If the file is transmitted with content type text/html then your browser will render it. If they send text/plain then you'll see the source code in the window and if application/octet-stream, your browser will prompt to download it. There are other header changes they could make too.
I'm not au fait with this stuff, but I don't understand how this is possible. Suppose I had a plain text file, and wanted to provide someone a link to download a copy. If Dropbox fiddled with it in any way, the downloaded copy would be corrupt.

How I think it might be done is if the share link takes you to a Dropbox web page that contains a JavaScript downloader rather than a direct download link (which is what I hijacked).
 
OP
Black Hole

Black Hole

May contain traces of nut
As luck would have it, Dropbox sent me a survey link, so I've told them I value being able to host small web pages!
 
OP
Black Hole

Black Hole

May contain traces of nut
Buggers are now dropping support for public folders - on 15th March. Obviously they are trying to get people to upgrade to paid accounts.
 

Scrat

Definitely contains acorns
Those of us who haven't joined the Google ecosystem?
You only need to register an email, you barely even need to use said email! Given that the dropbox ecosystem is so inferior, I would not be so snobbish about that.

1. Register an email with google, you don't ever need to use it as your primary email, or even a secondary one as far as I know.

2. Use the web page or google drive app to access your free storage, 15Gb of it.

3. Load it up, share files or folders with other users, whatever.

It is not a tight ecosystem the way fruity cloud drive is.
 

af123

Administrator
Staff member
I use Google drive for distributing the custom firmware - always sign out when I'm finished though otherwise any Google site I visit knows who I'm logged in as and the ads are definitely more targetted. The same thing happens when browsing to any site that uses Google adsense or analytics. Recent example: I watched a video about drones on Youtube while still signed into Google Drive and began seeing ads for drones on this forum which uses Adsense.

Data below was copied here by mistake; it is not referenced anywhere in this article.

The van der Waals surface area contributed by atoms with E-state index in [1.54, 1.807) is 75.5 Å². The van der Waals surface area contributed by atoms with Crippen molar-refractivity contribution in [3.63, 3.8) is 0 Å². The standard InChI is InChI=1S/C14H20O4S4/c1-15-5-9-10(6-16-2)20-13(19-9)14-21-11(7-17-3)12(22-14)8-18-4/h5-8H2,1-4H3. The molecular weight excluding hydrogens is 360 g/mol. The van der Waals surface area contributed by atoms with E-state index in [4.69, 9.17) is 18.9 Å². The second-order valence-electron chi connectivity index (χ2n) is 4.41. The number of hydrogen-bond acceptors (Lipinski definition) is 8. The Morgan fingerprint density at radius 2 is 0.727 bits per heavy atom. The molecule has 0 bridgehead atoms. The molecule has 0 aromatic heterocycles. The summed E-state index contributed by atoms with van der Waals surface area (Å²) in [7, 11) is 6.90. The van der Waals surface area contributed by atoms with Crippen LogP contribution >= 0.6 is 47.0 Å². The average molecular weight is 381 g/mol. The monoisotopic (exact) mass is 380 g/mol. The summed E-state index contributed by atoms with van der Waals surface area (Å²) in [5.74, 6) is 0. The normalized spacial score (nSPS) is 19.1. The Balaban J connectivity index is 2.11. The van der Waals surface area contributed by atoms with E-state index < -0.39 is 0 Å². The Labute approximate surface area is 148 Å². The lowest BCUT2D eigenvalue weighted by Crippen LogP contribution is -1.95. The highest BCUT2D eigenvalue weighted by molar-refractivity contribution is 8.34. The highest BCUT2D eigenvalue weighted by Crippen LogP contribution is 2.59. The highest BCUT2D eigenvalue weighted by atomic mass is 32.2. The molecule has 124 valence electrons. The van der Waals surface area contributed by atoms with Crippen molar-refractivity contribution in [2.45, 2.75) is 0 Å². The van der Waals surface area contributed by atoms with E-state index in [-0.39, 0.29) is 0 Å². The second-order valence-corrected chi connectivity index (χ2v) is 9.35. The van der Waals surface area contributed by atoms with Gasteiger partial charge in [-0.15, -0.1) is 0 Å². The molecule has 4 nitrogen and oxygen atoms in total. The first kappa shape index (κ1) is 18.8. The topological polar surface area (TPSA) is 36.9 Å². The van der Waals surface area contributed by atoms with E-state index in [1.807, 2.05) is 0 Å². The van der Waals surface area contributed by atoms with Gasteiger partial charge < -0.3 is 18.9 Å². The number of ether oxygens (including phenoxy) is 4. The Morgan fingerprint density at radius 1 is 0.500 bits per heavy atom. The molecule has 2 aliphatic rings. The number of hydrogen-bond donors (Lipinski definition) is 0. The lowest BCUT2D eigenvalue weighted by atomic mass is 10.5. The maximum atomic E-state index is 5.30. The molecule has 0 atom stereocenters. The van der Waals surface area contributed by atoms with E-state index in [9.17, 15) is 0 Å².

The standalone app is probably a good replacement for Dropbox though.
 

Scrat

Definitely contains acorns
I use Google drive for distributing the custom firmware - always sign out when I'm finished though otherwise any Google site I visit knows who I'm logged in as and the ads are definitely more targetted. The same thing happens when browsing to any site that uses Google adsense or analytics. Recent example: I watched a video about drones on Youtube while still signed into Google Drive and began seeing ads for drones on this forum which uses Adsense.

The standalone app is probably a good replacement for Dropbox though.
 

Scrat

Definitely contains acorns
Google targeting is of course optional. Plus, on a laptop you can neuter the adverts anyway. Firefox can neuter them on a phone, too, as adblock plus is an extension, at least on Android it is.
 
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cdmackay

Active Member
I use this to provide myself with a browser home page that links to all my regular web sites (instead of having to maintain multiple Favourites in all the browsers I might use)

You might want to consider Xmarks, to share bookmarks (and open tab links) across systems.. I've been using it for some years and am happy with it. Has backups, control over sync, etc.